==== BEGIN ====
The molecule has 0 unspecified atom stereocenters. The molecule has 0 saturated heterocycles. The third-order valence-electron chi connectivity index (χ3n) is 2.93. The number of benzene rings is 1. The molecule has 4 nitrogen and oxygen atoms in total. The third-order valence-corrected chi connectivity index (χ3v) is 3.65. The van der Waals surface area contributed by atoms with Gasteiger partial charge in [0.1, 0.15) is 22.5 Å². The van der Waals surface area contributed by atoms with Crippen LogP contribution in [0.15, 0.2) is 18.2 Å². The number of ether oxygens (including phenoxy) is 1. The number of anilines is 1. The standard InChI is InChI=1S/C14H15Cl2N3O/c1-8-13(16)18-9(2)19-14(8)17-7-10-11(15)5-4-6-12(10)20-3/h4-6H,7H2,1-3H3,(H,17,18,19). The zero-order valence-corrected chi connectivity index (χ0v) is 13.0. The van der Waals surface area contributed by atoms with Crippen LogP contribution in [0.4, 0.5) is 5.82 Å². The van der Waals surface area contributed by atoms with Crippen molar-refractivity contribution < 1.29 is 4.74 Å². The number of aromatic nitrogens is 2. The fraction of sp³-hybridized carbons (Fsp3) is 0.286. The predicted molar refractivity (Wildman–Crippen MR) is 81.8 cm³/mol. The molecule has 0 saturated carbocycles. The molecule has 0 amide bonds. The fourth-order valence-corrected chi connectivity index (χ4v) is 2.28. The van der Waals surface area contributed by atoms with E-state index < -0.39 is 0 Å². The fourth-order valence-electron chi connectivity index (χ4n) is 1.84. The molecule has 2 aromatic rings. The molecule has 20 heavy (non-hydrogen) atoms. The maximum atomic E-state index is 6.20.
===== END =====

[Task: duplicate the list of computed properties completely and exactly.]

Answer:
The molecule has 0 unspecified atom stereocenters. The molecule has 0 saturated heterocycles. The third-order valence-electron chi connectivity index (χ3n) is 2.93. The number of benzene rings is 1. The molecule has 4 nitrogen and oxygen atoms in total. The third-order valence-corrected chi connectivity index (χ3v) is 3.65. The van der Waals surface area contributed by atoms with Gasteiger partial charge in [0.1, 0.15) is 22.5 Å². The van der Waals surface area contributed by atoms with Crippen LogP contribution in [0.15, 0.2) is 18.2 Å². The number of ether oxygens (including phenoxy) is 1. The number of anilines is 1. The standard InChI is InChI=1S/C14H15Cl2N3O/c1-8-13(16)18-9(2)19-14(8)17-7-10-11(15)5-4-6-12(10)20-3/h4-6H,7H2,1-3H3,(H,17,18,19). The zero-order valence-corrected chi connectivity index (χ0v) is 13.0. The van der Waals surface area contributed by atoms with Crippen LogP contribution in [0.4, 0.5) is 5.82 Å². The van der Waals surface area contributed by atoms with Crippen molar-refractivity contribution < 1.29 is 4.74 Å². The number of aromatic nitrogens is 2. The fraction of sp³-hybridized carbons (Fsp3) is 0.286. The predicted molar refractivity (Wildman–Crippen MR) is 81.8 cm³/mol. The molecule has 0 saturated carbocycles. The molecule has 0 amide bonds. The fourth-order valence-corrected chi connectivity index (χ4v) is 2.28. The van der Waals surface area contributed by atoms with E-state index < -0.39 is 0 Å². The fourth-order valence-electron chi connectivity index (χ4n) is 1.84. The molecule has 2 aromatic rings. The molecule has 20 heavy (non-hydrogen) atoms. The maximum atomic E-state index is 6.20.